The opinion of the court was delivered by: FREEDMAN
This is an action in admiralty for maintenance and cure and transportation. The libelant also filed suit for damages based on the negligence of the respondent and the unseaworthiness of its vessel, the S.S. Louisiana, in whose service he claimed he was employed at the time of his alleged injury. The trial of this admiralty action before the court was held simultaneously with the trial of the damage suit before the court and a jury. The jury returned a verdict for the respondent in the damage action. The admiralty action is now before me for decision.
For some period of time prior to Sunday, March 8, 1959, libelant was a merchant seaman in the employ of the vessel S.S. Louisiana. On the afternoon of March 8, 1959, libelant was discharged by the master of the vessel because of intoxication and insubordination. He returned later to be 'paid off' and at that time requested a hospital slip, claiming the injury which is the subject matter of this action.
The master gave him the hospital slip he requested and he received medical care and attention from the United States Public Health Service Clinic in Philadelphia as an outpatient from March 9 to March 18, 1959. He then became an inpatient in the United States Public Health Service Hospital in Baltimore, Maryland, from March 19 through March 22, 1959; and from March 23 until April 20, 1959 he was again an outpatient at the United States Public Health Service Clinic in Philadelphia.
Libelant apparently suffered some injury. Although there is some conflict in the evidence, I find that the injury occurred prior to his discharge by the master. The hospital slip issued by the master was a clear recognition that libelant's injury occurred 'while he was still employed by the respondent.' It is only on this basis that he could be certified for treatment by the United States Public Health Service. The applicable statute (42 U.S.C.A. § 249(a)) provides: 'The following persons shall be entitled, in accordance with regulations, to medical, surgical, and dental treatment and hospitalization without charge at hospitals and other stations of the Service: (1) Seamen employed on vessels of the United States registered, enrolled, and licensed under the maritime laws thereof, other than canal boats engaged in the coasting trade * * *.'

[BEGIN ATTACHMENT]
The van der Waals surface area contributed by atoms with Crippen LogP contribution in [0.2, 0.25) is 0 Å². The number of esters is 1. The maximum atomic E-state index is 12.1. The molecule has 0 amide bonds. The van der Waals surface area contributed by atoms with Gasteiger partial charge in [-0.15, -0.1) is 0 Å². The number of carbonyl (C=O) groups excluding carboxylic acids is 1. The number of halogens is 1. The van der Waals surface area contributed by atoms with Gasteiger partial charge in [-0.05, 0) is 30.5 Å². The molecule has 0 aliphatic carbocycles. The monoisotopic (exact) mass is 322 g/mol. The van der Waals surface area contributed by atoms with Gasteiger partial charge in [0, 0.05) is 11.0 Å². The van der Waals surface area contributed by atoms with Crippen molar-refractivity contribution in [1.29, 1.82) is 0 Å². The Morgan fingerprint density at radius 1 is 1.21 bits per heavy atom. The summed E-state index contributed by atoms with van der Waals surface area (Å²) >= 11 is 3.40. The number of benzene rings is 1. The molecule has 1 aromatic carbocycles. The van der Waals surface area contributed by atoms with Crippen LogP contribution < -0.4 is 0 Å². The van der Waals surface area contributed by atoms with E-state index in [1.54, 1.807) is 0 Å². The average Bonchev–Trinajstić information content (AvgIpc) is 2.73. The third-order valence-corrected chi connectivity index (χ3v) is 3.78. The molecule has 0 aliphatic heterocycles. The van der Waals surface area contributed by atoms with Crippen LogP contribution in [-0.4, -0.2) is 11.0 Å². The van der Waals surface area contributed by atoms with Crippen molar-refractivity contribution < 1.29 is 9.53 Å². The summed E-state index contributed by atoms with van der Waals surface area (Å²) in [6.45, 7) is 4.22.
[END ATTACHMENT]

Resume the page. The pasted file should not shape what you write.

In these circumstances, therefore, respondent is liable for the maintenance and cure and transportation of the libelant, unless he forfeited them by some gross misconduct of his own which occasioned his injury.
Libelant had been drinking on the day he was discharged by the master, but I do not find that his conduct in this regard was so gross an act of misconduct as to bar his rights.
I affirm respondent's Requests for Findings of Fact Nos. 3, 4, 6-9, inclusive. I affirm respondent's Requests for Conclusions of Law Nos. 1, 3 and 4. All other Requests of respondent are denied. Libelant submitted no Requests.
By stipulation of counsel, maintenance and cure shall be at the rate of $ 8. per day, and transportation expenses amounted to $ 130.
Accordingly I make the following
And Now, June 12, 1963, libelant is awarded maintenance and cure at the rate of $ 8. per day for 39 days during the periods from March 9 to March 18, 1959 and from March 23 to April 20, 1959, or $ 312., and transportation expenses in the amount of $ 130., or a total of $ 442., with interest.
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